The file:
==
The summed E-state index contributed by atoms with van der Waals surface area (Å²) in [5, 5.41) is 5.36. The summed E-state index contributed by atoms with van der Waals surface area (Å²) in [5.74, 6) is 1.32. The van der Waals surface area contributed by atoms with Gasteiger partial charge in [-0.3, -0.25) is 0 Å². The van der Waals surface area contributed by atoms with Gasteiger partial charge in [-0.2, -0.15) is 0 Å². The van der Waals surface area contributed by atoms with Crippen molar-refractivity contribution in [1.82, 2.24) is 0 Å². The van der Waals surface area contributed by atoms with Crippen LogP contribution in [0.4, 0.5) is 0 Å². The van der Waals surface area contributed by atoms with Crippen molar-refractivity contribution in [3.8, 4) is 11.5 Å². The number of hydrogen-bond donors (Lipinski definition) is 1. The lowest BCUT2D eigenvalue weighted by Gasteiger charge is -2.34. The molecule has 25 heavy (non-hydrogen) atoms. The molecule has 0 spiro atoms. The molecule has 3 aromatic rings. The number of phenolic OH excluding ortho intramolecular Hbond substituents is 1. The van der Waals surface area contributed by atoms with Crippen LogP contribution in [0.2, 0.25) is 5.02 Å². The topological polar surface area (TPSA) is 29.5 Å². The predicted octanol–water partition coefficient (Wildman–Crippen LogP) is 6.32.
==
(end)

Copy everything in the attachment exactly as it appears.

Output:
The summed E-state index contributed by atoms with van der Waals surface area (Å²) in [5, 5.41) is 5.36. The summed E-state index contributed by atoms with van der Waals surface area (Å²) in [5.74, 6) is 1.32. The van der Waals surface area contributed by atoms with Gasteiger partial charge in [-0.3, -0.25) is 0 Å². The van der Waals surface area contributed by atoms with Gasteiger partial charge in [-0.2, -0.15) is 0 Å². The van der Waals surface area contributed by atoms with Crippen molar-refractivity contribution in [1.82, 2.24) is 0 Å². The van der Waals surface area contributed by atoms with Crippen LogP contribution in [0.4, 0.5) is 0 Å². The van der Waals surface area contributed by atoms with Crippen molar-refractivity contribution in [3.8, 4) is 11.5 Å². The number of hydrogen-bond donors (Lipinski definition) is 1. The lowest BCUT2D eigenvalue weighted by Gasteiger charge is -2.34. The molecule has 25 heavy (non-hydrogen) atoms. The molecule has 0 spiro atoms. The molecule has 3 aromatic rings. The number of phenolic OH excluding ortho intramolecular Hbond substituents is 1. The van der Waals surface area contributed by atoms with Crippen LogP contribution in [0.2, 0.25) is 5.02 Å². The topological polar surface area (TPSA) is 29.5 Å². The predicted octanol–water partition coefficient (Wildman–Crippen LogP) is 6.32.